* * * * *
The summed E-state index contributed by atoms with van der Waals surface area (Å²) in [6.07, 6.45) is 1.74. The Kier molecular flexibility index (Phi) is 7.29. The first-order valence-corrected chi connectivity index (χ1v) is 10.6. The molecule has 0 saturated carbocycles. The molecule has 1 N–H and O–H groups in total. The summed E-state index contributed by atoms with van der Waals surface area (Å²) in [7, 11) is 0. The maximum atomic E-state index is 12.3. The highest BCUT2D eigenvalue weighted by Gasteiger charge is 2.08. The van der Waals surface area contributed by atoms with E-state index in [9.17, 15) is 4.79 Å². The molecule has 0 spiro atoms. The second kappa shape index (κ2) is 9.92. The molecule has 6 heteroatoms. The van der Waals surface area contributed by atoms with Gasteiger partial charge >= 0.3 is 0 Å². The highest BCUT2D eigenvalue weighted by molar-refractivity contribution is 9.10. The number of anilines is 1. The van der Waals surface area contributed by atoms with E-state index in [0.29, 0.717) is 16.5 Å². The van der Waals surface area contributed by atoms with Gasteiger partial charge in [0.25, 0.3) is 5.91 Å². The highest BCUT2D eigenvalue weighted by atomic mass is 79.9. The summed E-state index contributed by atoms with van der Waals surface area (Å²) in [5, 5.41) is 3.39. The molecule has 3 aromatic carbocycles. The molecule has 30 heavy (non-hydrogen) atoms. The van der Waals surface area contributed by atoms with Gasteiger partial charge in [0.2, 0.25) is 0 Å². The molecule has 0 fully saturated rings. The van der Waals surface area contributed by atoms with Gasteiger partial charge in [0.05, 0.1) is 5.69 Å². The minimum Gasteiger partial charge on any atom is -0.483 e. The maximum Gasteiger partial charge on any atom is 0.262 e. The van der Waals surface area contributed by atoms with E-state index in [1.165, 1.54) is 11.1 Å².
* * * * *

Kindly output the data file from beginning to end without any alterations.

The summed E-state index contributed by atoms with van der Waals surface area (Å²) in [6.07, 6.45) is 1.74. The Kier molecular flexibility index (Phi) is 7.29. The first-order valence-corrected chi connectivity index (χ1v) is 10.6. The molecule has 0 saturated carbocycles. The molecule has 1 N–H and O–H groups in total. The summed E-state index contributed by atoms with van der Waals surface area (Å²) in [7, 11) is 0. The maximum atomic E-state index is 12.3. The highest BCUT2D eigenvalue weighted by Gasteiger charge is 2.08. The van der Waals surface area contributed by atoms with E-state index in [9.17, 15) is 4.79 Å². The molecule has 0 spiro atoms. The second kappa shape index (κ2) is 9.92. The molecule has 6 heteroatoms. The van der Waals surface area contributed by atoms with Gasteiger partial charge >= 0.3 is 0 Å². The highest BCUT2D eigenvalue weighted by molar-refractivity contribution is 9.10. The number of anilines is 1. The van der Waals surface area contributed by atoms with E-state index in [0.29, 0.717) is 16.5 Å². The van der Waals surface area contributed by atoms with Gasteiger partial charge in [0.25, 0.3) is 5.91 Å². The highest BCUT2D eigenvalue weighted by atomic mass is 79.9. The summed E-state index contributed by atoms with van der Waals surface area (Å²) in [5, 5.41) is 3.39. The molecule has 3 aromatic carbocycles. The molecule has 30 heavy (non-hydrogen) atoms. The van der Waals surface area contributed by atoms with Gasteiger partial charge in [0.2, 0.25) is 0 Å². The molecule has 0 fully saturated rings. The van der Waals surface area contributed by atoms with Gasteiger partial charge in [0.05, 0.1) is 5.69 Å². The minimum Gasteiger partial charge on any atom is -0.483 e. The maximum Gasteiger partial charge on any atom is 0.262 e. The van der Waals surface area contributed by atoms with E-state index in [1.165, 1.54) is 11.1 Å².